Sunday, May 27, 2012

Disambiguation: Homestead, Farm, or Hobby Farm

Do we live on a farm, a homestead, or are they the same thing? Or do we just live in a house on some land like everyone else around here? Should I (we) not try to make it sound different by calling it a "homestead" or "farm" since we don't do "commercial farming"? What is it we do here anyway? Hobby farming? The tax lady acted like we weren't "real farmers" since I hadn't made a profit in the first 2-3 years doing what we are doing. Is that true?

These are all questions I have asked myself over the past 4 years or so. You may have noticed that I have called our place here "farm" and "homestead" even when people living similar lifestyles around here just consider it "living" or nothing out of the ordinary. It sometimes makes me feel like I am trying to "talk up" our mundane life with animals; even if that isn't the case all the time. I thought I would try to analyze what we should classify our place in the country, and what better spot to do it than here.

So let's look at the definitions of these various terms: 


farm:  
An area of land (or water) including various structures, devoted primarily to the practice of producing and managing food (produce, grains, or livestock), or fibers. Farms may be owned and operated by a single individual, family, community, corporation or a company. A farm can be a holding of any size.

homesteader:  
The term may apply to anyone who follows the back-to-the-land movement by adopting a sustainable, self-sufficient lifestyle. While land is no longer freely available in most areas of the world, homesteading remains as a way of life. [Even including] small-scale, sustainable agriculture and homemaking. Broadly defined, homesteading is a lifestyle of simple self-sufficiency.

hobby farm
A smallholding or small farm that is maintained without expectation of being a primary source of income. Some are merely to provide some recreational land, and perhaps a few horses for the family's children. Others are managed as working farms for sideline income, or are even run at an ongoing loss as a lifestyle choice by people with the means to do so, functioning more like a country home than a business. Definition of a hobby farmer: a person who runs a farm as a hobby rather than a means of making a living. Honestly I would say any farm with non-working horses leans towards a hobby farm in my opinion.
subsistence agriculture:
Self-sufficiency farming in which the farmers focus on growing enough food to feed themselves and their families. The typical subsistence farm has a range of crops and animals needed by the family to eat and clothe themselves during the year. Planting decisions are made principally with an eye toward what the family will need during the coming year, and secondarily toward market prices.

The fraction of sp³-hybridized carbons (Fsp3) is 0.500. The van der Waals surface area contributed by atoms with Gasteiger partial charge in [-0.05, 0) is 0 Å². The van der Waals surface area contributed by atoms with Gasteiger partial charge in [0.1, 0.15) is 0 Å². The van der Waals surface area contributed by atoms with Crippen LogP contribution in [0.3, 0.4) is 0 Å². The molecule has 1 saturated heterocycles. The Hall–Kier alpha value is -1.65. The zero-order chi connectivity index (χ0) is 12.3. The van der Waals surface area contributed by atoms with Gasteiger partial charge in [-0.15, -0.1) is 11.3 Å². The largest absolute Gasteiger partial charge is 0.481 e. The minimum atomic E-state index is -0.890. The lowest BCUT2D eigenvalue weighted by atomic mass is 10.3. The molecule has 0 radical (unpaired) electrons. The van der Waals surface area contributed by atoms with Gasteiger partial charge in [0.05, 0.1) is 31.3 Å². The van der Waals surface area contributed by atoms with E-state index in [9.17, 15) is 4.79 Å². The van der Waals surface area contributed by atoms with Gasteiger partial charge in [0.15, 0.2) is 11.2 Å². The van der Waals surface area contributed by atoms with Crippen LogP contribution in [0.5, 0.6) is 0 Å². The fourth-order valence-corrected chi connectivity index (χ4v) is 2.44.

So yeah, which is it? 

Which should I be claiming? All of them sound like they are pretty much what I am working towards. By definition we do indeed live on a farm; so that is applicable.

Can we be called homesteaders? Perhaps not, since we don't by definition live self-sufficiently yet, but our place is "a house or estate and the adjoining land, buildings, etc, especially a farm." So while we might not be officially homesteaders, we do definitively live on a homestead, so that title would be applicable as well.

Are we hobby farmers? Well we do not expect our endeavors in livestock and vegetables to ever be a "primary source of income" and we do use our farm as a "sideline income" while maintaining an "ongoing loss" monetarily. Even with this checklist pointing us towards "hobby farmer" I would never say that I do the things I do as a hobby as opposed to a way of life. I suppose this could be an applicable title from an outsider's perspective, but not from my own.

Are we subsistence farmers? Our goals are indeed to grow enough food to feed our families and store some to boot. Everything about this designation fits except, once again, full self-sufficiency. Honestly it seems that "subsistence farmer" and "homesteader" could almost be interchangeable except for the fact that a subsistence farmer wouldn't necessarily require one to possess an estate or farm to come by their produce.

I suppose for our purposes it would boil down to self-sufficiency. We aren't there, but that is the long-term goal. Ideally I would like to be able to produce everything my family needs without having to go to the store. That is farfetched for sure, but one can dream.

Conclusion: We are aspiring homesteaders living on a farm striving towards self-sufficiency.

There you go. I suppose I will continue to use the words farm, farmstead, and homestead when referring to our little niche of Lauderdale County. Personally I do think "homestead" stands out a little more than "farm," but since "homesteader" implies self-sufficiency, it would seem that the use of "homestead" instead of "farm" would hint at the want for self-sufficiency at the very least. So there you go. This has been an explanation/analyzation of why I call our farm a "homestead," and yes, it has helped me realize that is indeed what we should call it after all.

Ps. I think I am going to make us one of those pallet signs like is shown from the Kinser Home blog. I'll let you know how it turns out.

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Yours Truly,
The Crowsons